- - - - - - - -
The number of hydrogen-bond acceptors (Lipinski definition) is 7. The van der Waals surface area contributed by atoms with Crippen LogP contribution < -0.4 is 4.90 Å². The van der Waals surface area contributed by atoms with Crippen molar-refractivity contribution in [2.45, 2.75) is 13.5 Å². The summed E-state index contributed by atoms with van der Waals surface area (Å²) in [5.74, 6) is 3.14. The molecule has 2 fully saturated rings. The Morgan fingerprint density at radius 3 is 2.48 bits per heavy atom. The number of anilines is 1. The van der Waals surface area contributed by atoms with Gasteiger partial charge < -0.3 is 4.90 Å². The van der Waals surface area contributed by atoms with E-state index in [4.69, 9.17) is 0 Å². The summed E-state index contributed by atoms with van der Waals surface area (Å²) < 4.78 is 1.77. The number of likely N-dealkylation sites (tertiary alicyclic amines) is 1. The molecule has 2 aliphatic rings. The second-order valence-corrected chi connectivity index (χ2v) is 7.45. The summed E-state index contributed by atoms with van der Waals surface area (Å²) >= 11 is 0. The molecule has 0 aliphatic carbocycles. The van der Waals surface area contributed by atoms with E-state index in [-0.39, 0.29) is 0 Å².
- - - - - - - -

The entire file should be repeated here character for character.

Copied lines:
The number of hydrogen-bond acceptors (Lipinski definition) is 7. The van der Waals surface area contributed by atoms with Crippen LogP contribution < -0.4 is 4.90 Å². The van der Waals surface area contributed by atoms with Crippen molar-refractivity contribution in [2.45, 2.75) is 13.5 Å². The summed E-state index contributed by atoms with van der Waals surface area (Å²) in [5.74, 6) is 3.14. The molecule has 2 fully saturated rings. The Morgan fingerprint density at radius 3 is 2.48 bits per heavy atom. The number of anilines is 1. The van der Waals surface area contributed by atoms with Gasteiger partial charge < -0.3 is 4.90 Å². The van der Waals surface area contributed by atoms with E-state index in [4.69, 9.17) is 0 Å². The summed E-state index contributed by atoms with van der Waals surface area (Å²) < 4.78 is 1.77. The number of likely N-dealkylation sites (tertiary alicyclic amines) is 1. The molecule has 2 aliphatic rings. The second-order valence-corrected chi connectivity index (χ2v) is 7.45. The summed E-state index contributed by atoms with van der Waals surface area (Å²) >= 11 is 0. The molecule has 0 aliphatic carbocycles. The van der Waals surface area contributed by atoms with E-state index in [-0.39, 0.29) is 0 Å².